Happy 30th, Washington Biography Group

This very looseknit but very productive group celebrated its 30 year anniversary at the National Press Club on December 10, 2016. 

Marc Pachter (pictured) and Judy Nelson (who passed away a few years ago) launched the group after a Smithsonian symposium on "Biography: Life as Art." Given this happened in the mid-1980s, those interested in a follow-up sent Marc a postcard.

I started attending about three years ago. Each meeting begins with the chair saying the group is for people who write, read, or are the subject of a biography, although most, in fact, are at different stages of writing a biography. Pat McNees, now the group's scribe, further explains the history on her website.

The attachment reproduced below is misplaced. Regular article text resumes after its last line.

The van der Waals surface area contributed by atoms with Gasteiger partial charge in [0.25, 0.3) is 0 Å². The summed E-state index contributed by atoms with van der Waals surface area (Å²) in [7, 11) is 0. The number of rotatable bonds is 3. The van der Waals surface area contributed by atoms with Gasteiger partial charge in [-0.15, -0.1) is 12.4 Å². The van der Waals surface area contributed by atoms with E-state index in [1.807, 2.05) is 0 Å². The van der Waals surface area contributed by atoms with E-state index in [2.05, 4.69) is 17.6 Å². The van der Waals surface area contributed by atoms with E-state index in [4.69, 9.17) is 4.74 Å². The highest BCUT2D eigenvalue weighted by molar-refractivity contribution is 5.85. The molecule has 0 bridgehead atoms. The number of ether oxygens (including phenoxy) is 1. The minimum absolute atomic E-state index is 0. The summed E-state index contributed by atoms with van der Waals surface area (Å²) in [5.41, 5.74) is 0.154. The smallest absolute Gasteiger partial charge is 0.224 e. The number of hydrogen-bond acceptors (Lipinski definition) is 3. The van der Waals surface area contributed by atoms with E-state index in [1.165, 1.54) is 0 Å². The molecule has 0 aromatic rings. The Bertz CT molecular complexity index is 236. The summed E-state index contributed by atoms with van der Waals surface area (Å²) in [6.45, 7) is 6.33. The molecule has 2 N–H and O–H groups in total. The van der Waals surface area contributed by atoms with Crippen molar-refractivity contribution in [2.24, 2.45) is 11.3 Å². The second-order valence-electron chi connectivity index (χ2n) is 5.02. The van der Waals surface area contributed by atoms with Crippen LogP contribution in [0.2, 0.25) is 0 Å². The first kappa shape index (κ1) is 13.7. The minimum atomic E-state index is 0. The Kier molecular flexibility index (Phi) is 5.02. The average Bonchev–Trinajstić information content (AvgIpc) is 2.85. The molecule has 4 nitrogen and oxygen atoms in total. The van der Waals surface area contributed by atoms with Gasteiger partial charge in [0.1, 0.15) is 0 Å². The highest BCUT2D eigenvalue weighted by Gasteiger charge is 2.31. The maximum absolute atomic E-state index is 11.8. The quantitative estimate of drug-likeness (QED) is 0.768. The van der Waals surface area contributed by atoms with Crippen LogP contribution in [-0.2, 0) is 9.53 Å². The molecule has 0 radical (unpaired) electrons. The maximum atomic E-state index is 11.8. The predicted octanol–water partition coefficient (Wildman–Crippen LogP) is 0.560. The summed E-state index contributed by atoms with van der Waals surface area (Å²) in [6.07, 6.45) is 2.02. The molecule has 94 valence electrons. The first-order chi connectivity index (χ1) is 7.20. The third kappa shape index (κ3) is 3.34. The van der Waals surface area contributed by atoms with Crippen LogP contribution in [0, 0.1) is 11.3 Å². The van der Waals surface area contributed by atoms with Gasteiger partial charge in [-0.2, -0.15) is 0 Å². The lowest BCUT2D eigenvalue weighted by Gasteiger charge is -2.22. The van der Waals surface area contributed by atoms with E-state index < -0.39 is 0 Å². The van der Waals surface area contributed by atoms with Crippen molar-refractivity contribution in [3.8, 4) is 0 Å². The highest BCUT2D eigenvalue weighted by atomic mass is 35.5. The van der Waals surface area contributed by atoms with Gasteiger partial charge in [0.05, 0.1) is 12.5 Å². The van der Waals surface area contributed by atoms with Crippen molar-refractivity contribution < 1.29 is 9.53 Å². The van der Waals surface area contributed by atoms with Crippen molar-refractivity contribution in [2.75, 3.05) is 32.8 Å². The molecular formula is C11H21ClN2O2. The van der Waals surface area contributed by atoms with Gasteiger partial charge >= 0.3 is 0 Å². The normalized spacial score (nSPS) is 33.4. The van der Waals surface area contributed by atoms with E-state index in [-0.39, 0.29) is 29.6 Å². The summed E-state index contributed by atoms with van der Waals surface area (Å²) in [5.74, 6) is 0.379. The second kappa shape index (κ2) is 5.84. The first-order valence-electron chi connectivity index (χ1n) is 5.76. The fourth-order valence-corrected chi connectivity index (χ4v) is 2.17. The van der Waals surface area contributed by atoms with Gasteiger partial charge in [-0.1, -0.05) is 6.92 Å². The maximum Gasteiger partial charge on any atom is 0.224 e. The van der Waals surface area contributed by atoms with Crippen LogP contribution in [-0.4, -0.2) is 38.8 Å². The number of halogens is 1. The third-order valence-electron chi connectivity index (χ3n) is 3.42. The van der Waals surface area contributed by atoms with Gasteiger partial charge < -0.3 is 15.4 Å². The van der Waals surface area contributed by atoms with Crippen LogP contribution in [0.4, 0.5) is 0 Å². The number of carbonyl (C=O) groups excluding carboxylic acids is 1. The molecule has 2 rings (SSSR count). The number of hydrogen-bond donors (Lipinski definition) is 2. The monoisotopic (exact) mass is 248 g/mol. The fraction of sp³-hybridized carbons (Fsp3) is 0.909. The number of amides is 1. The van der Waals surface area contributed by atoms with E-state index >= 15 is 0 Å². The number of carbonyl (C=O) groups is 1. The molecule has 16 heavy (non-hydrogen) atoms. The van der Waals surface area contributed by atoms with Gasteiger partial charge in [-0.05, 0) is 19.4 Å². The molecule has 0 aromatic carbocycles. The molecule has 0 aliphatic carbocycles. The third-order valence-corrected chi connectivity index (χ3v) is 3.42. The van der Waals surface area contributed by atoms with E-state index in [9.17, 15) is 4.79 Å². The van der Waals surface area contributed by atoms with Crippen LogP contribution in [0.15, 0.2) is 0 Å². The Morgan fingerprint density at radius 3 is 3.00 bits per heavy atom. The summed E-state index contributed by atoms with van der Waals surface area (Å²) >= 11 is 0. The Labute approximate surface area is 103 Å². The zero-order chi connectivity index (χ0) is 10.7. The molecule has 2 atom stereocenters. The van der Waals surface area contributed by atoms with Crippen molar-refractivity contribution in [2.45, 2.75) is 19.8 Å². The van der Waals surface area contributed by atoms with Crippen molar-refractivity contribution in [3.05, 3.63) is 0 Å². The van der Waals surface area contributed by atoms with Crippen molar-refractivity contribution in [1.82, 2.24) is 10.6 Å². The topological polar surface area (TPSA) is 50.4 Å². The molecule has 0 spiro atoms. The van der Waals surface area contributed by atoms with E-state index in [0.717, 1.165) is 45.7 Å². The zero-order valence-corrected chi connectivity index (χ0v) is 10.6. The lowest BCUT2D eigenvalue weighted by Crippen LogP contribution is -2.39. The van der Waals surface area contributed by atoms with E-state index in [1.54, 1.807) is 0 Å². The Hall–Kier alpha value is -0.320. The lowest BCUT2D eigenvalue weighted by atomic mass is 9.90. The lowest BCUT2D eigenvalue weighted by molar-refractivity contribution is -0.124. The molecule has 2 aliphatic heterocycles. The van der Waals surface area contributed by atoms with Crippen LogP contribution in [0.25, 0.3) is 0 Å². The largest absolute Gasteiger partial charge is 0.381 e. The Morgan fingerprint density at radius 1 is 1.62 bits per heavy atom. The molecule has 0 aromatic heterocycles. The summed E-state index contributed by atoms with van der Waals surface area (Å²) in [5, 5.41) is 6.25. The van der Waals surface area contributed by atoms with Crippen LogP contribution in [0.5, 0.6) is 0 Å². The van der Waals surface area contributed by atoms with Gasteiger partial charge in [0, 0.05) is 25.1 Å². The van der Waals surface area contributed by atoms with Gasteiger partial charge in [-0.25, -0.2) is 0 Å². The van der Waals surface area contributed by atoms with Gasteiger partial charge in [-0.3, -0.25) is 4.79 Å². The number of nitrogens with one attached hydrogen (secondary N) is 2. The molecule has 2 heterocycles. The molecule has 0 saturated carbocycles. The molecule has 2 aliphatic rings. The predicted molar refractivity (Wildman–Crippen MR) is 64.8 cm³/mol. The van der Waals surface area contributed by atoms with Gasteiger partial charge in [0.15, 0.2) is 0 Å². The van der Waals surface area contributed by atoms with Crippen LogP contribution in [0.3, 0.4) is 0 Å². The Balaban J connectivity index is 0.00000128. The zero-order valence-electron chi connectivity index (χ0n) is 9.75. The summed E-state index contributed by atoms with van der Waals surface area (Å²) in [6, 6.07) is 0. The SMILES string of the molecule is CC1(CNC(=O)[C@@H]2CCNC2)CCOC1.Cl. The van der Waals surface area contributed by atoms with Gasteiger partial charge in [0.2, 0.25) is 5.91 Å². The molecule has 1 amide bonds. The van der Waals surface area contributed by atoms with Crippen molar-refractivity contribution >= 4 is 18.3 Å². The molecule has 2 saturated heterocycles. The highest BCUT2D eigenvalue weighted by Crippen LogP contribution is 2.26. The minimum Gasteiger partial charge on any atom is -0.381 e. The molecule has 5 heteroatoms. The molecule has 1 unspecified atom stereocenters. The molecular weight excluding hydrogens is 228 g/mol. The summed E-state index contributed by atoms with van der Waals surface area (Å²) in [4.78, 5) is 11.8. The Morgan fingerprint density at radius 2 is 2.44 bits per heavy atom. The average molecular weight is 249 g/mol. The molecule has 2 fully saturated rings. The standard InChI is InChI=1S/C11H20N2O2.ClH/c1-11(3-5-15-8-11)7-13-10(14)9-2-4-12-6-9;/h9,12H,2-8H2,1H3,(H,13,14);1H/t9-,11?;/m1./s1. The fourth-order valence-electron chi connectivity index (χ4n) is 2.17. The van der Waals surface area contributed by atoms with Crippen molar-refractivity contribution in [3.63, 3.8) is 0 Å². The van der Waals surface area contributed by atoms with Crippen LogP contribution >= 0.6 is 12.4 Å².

So yesterday's event--Beside the sparkling wine, macaroons, and other tidbits, a table displayed a very small number of the books that members have written over the years. Subjects ranged from revolutionaries (Che Guevara) to poets (Denise Levertov) to politicians (Millicent Fenwick). 

Marc asked each person to share an inspiration about biography-writing. We heard the aspirational (our role giving voice to people), the practical (pick a subject whose book can sell in a gift shop), the provocative (write about someone dead, not alive), the realistic (you can't include every detail), and the cosmic (twists and turns happen for a reason).

"Keeping someone alive across time"--that's the biographer's charge, Marc summed up. To do that, we should look for the human details, the juice of life. In that way, biographers have something in common with gossips.


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